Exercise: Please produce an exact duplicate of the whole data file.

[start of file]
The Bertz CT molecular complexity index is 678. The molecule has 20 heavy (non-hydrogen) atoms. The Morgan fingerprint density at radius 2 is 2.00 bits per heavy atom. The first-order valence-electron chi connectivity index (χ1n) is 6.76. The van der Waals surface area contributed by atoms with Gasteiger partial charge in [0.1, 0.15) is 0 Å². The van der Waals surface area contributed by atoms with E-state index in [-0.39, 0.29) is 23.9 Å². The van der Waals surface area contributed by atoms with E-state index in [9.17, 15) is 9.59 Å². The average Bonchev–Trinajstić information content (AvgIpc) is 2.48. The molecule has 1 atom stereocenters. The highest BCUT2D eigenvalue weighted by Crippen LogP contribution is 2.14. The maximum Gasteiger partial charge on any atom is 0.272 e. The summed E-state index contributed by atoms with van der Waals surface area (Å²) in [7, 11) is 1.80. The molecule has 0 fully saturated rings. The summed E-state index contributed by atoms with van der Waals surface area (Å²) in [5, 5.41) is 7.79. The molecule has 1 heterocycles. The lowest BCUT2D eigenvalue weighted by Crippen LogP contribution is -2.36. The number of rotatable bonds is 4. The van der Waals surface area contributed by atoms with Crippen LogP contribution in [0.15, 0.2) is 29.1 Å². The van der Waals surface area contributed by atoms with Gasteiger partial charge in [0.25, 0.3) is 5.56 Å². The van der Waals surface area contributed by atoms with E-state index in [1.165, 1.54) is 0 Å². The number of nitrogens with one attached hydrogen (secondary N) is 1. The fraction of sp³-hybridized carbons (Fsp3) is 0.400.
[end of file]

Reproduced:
The Bertz CT molecular complexity index is 678. The molecule has 20 heavy (non-hydrogen) atoms. The Morgan fingerprint density at radius 2 is 2.00 bits per heavy atom. The first-order valence-electron chi connectivity index (χ1n) is 6.76. The van der Waals surface area contributed by atoms with Gasteiger partial charge in [0.1, 0.15) is 0 Å². The van der Waals surface area contributed by atoms with E-state index in [-0.39, 0.29) is 23.9 Å². The van der Waals surface area contributed by atoms with E-state index in [9.17, 15) is 9.59 Å². The average Bonchev–Trinajstić information content (AvgIpc) is 2.48. The molecule has 1 atom stereocenters. The highest BCUT2D eigenvalue weighted by Crippen LogP contribution is 2.14. The maximum Gasteiger partial charge on any atom is 0.272 e. The summed E-state index contributed by atoms with van der Waals surface area (Å²) in [7, 11) is 1.80. The molecule has 0 fully saturated rings. The summed E-state index contributed by atoms with van der Waals surface area (Å²) in [5, 5.41) is 7.79. The molecule has 1 heterocycles. The lowest BCUT2D eigenvalue weighted by Crippen LogP contribution is -2.36. The number of rotatable bonds is 4. The van der Waals surface area contributed by atoms with Crippen LogP contribution in [0.15, 0.2) is 29.1 Å². The van der Waals surface area contributed by atoms with Gasteiger partial charge in [0.25, 0.3) is 5.56 Å². The van der Waals surface area contributed by atoms with E-state index in [1.165, 1.54) is 0 Å². The number of nitrogens with one attached hydrogen (secondary N) is 1. The fraction of sp³-hybridized carbons (Fsp3) is 0.400.